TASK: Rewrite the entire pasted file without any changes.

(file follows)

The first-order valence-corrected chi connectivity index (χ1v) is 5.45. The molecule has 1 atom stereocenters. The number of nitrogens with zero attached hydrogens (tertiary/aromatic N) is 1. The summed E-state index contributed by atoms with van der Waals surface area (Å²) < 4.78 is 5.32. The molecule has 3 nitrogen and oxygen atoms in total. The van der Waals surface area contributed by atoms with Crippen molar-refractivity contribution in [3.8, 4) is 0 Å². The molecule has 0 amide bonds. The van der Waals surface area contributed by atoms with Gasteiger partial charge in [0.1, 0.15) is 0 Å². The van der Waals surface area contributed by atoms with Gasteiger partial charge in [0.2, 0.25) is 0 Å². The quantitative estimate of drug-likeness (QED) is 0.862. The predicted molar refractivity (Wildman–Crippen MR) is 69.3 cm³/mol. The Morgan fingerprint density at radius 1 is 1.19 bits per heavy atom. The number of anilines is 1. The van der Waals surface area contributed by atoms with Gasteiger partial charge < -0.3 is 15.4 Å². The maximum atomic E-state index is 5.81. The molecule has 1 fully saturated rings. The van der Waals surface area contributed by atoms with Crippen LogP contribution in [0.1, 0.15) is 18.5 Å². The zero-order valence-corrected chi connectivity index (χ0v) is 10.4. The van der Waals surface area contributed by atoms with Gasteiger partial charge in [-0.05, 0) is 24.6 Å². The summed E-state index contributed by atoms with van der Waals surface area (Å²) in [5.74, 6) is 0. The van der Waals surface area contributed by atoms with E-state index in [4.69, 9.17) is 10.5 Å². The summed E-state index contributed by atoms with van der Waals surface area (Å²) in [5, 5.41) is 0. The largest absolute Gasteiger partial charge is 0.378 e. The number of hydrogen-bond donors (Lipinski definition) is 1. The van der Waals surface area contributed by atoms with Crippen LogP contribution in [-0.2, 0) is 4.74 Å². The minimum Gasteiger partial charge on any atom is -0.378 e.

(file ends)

The first-order valence-corrected chi connectivity index (χ1v) is 5.45. The molecule has 1 atom stereocenters. The number of nitrogens with zero attached hydrogens (tertiary/aromatic N) is 1. The summed E-state index contributed by atoms with van der Waals surface area (Å²) < 4.78 is 5.32. The molecule has 3 nitrogen and oxygen atoms in total. The van der Waals surface area contributed by atoms with Crippen molar-refractivity contribution in [3.8, 4) is 0 Å². The molecule has 0 amide bonds. The van der Waals surface area contributed by atoms with Gasteiger partial charge in [0.1, 0.15) is 0 Å². The van der Waals surface area contributed by atoms with Gasteiger partial charge in [0.2, 0.25) is 0 Å². The quantitative estimate of drug-likeness (QED) is 0.862. The predicted molar refractivity (Wildman–Crippen MR) is 69.3 cm³/mol. The Morgan fingerprint density at radius 1 is 1.19 bits per heavy atom. The number of anilines is 1. The van der Waals surface area contributed by atoms with Gasteiger partial charge < -0.3 is 15.4 Å². The maximum atomic E-state index is 5.81. The molecule has 1 fully saturated rings. The van der Waals surface area contributed by atoms with Crippen LogP contribution in [0.1, 0.15) is 18.5 Å². The zero-order valence-corrected chi connectivity index (χ0v) is 10.4. The van der Waals surface area contributed by atoms with Gasteiger partial charge in [-0.05, 0) is 24.6 Å². The summed E-state index contributed by atoms with van der Waals surface area (Å²) in [5.74, 6) is 0. The van der Waals surface area contributed by atoms with E-state index in [4.69, 9.17) is 10.5 Å². The summed E-state index contributed by atoms with van der Waals surface area (Å²) in [5, 5.41) is 0. The largest absolute Gasteiger partial charge is 0.378 e. The number of hydrogen-bond donors (Lipinski definition) is 1. The van der Waals surface area contributed by atoms with Crippen LogP contribution in [-0.2, 0) is 4.74 Å². The minimum Gasteiger partial charge on any atom is -0.378 e.